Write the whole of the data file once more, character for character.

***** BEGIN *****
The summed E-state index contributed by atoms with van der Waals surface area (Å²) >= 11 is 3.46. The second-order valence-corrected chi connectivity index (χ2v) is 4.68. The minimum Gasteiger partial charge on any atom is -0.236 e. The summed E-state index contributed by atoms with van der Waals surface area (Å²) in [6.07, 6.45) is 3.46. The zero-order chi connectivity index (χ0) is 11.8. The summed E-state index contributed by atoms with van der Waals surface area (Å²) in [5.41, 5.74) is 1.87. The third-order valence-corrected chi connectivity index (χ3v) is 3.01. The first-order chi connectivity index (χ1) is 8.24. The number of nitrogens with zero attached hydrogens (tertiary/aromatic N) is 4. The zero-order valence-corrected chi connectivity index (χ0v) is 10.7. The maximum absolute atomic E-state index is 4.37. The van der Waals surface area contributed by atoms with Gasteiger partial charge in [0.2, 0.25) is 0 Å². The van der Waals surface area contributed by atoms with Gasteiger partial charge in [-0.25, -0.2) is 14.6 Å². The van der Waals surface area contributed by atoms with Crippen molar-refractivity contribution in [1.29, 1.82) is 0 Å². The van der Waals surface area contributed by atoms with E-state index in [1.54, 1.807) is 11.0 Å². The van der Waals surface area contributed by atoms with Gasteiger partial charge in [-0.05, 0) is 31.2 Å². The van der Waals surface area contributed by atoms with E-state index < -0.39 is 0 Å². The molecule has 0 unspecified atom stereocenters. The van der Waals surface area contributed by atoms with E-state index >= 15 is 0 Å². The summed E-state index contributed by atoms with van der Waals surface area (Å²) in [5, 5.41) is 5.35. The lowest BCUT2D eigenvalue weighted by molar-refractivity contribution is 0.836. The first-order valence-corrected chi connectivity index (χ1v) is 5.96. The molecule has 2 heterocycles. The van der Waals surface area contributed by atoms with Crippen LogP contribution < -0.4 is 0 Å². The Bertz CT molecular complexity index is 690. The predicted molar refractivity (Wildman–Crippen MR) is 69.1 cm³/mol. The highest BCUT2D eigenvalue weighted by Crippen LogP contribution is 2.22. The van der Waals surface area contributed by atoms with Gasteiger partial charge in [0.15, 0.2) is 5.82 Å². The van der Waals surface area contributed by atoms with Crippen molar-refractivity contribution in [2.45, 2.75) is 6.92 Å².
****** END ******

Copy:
The summed E-state index contributed by atoms with van der Waals surface area (Å²) >= 11 is 3.46. The second-order valence-corrected chi connectivity index (χ2v) is 4.68. The minimum Gasteiger partial charge on any atom is -0.236 e. The summed E-state index contributed by atoms with van der Waals surface area (Å²) in [6.07, 6.45) is 3.46. The zero-order chi connectivity index (χ0) is 11.8. The summed E-state index contributed by atoms with van der Waals surface area (Å²) in [5.41, 5.74) is 1.87. The third-order valence-corrected chi connectivity index (χ3v) is 3.01. The first-order chi connectivity index (χ1) is 8.24. The number of nitrogens with zero attached hydrogens (tertiary/aromatic N) is 4. The zero-order valence-corrected chi connectivity index (χ0v) is 10.7. The maximum absolute atomic E-state index is 4.37. The van der Waals surface area contributed by atoms with Gasteiger partial charge in [0.2, 0.25) is 0 Å². The van der Waals surface area contributed by atoms with Gasteiger partial charge in [-0.25, -0.2) is 14.6 Å². The van der Waals surface area contributed by atoms with Crippen molar-refractivity contribution in [1.29, 1.82) is 0 Å². The van der Waals surface area contributed by atoms with E-state index in [1.54, 1.807) is 11.0 Å². The van der Waals surface area contributed by atoms with Gasteiger partial charge in [-0.05, 0) is 31.2 Å². The van der Waals surface area contributed by atoms with E-state index < -0.39 is 0 Å². The molecule has 0 unspecified atom stereocenters. The van der Waals surface area contributed by atoms with E-state index >= 15 is 0 Å². The summed E-state index contributed by atoms with van der Waals surface area (Å²) in [5, 5.41) is 5.35. The lowest BCUT2D eigenvalue weighted by molar-refractivity contribution is 0.836. The first-order valence-corrected chi connectivity index (χ1v) is 5.96. The molecule has 2 heterocycles. The van der Waals surface area contributed by atoms with Crippen LogP contribution < -0.4 is 0 Å². The Bertz CT molecular complexity index is 690. The predicted molar refractivity (Wildman–Crippen MR) is 69.1 cm³/mol. The highest BCUT2D eigenvalue weighted by Crippen LogP contribution is 2.22. The van der Waals surface area contributed by atoms with Gasteiger partial charge in [0.15, 0.2) is 5.82 Å². The van der Waals surface area contributed by atoms with Crippen molar-refractivity contribution in [2.45, 2.75) is 6.92 Å².